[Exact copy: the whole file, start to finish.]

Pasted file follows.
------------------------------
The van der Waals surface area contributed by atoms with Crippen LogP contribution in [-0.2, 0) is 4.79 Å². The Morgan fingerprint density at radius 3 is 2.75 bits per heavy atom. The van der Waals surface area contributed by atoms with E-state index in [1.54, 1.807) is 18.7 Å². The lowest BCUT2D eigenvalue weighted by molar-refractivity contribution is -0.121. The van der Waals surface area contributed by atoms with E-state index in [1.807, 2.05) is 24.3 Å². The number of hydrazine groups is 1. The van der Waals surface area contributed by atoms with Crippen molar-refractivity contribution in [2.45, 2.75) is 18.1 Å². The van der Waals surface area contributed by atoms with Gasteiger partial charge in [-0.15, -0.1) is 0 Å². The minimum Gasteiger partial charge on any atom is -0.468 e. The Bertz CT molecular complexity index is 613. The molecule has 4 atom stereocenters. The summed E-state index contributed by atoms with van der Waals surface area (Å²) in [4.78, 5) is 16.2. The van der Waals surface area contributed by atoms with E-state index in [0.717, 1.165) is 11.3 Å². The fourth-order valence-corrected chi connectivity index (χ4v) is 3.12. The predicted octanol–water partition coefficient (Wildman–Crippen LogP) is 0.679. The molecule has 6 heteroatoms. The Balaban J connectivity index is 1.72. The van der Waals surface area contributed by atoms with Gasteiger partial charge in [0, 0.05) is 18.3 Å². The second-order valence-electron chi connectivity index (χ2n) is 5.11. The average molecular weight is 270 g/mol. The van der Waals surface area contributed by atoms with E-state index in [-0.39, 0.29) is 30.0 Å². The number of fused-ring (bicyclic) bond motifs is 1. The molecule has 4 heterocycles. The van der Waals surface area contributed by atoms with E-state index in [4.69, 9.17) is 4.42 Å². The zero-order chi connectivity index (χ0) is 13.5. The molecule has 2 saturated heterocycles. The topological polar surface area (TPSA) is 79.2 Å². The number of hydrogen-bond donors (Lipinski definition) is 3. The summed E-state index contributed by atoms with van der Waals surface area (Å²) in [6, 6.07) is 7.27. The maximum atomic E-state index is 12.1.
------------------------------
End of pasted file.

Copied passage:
The van der Waals surface area contributed by atoms with Crippen LogP contribution in [-0.2, 0) is 4.79 Å². The Morgan fingerprint density at radius 3 is 2.75 bits per heavy atom. The van der Waals surface area contributed by atoms with E-state index in [1.54, 1.807) is 18.7 Å². The lowest BCUT2D eigenvalue weighted by molar-refractivity contribution is -0.121. The van der Waals surface area contributed by atoms with E-state index in [1.807, 2.05) is 24.3 Å². The number of hydrazine groups is 1. The van der Waals surface area contributed by atoms with Crippen molar-refractivity contribution in [2.45, 2.75) is 18.1 Å². The van der Waals surface area contributed by atoms with Gasteiger partial charge in [-0.15, -0.1) is 0 Å². The minimum Gasteiger partial charge on any atom is -0.468 e. The Bertz CT molecular complexity index is 613. The molecule has 4 atom stereocenters. The summed E-state index contributed by atoms with van der Waals surface area (Å²) in [4.78, 5) is 16.2. The van der Waals surface area contributed by atoms with E-state index in [0.717, 1.165) is 11.3 Å². The fourth-order valence-corrected chi connectivity index (χ4v) is 3.12. The predicted octanol–water partition coefficient (Wildman–Crippen LogP) is 0.679. The molecule has 6 heteroatoms. The Balaban J connectivity index is 1.72. The van der Waals surface area contributed by atoms with Gasteiger partial charge in [0, 0.05) is 18.3 Å². The second-order valence-electron chi connectivity index (χ2n) is 5.11. The average molecular weight is 270 g/mol. The van der Waals surface area contributed by atoms with E-state index in [-0.39, 0.29) is 30.0 Å². The number of fused-ring (bicyclic) bond motifs is 1. The molecule has 4 heterocycles. The van der Waals surface area contributed by atoms with E-state index in [4.69, 9.17) is 4.42 Å². The zero-order chi connectivity index (χ0) is 13.5. The molecule has 2 saturated heterocycles. The topological polar surface area (TPSA) is 79.2 Å². The number of hydrogen-bond donors (Lipinski definition) is 3. The summed E-state index contributed by atoms with van der Waals surface area (Å²) in [6, 6.07) is 7.27. The maximum atomic E-state index is 12.1.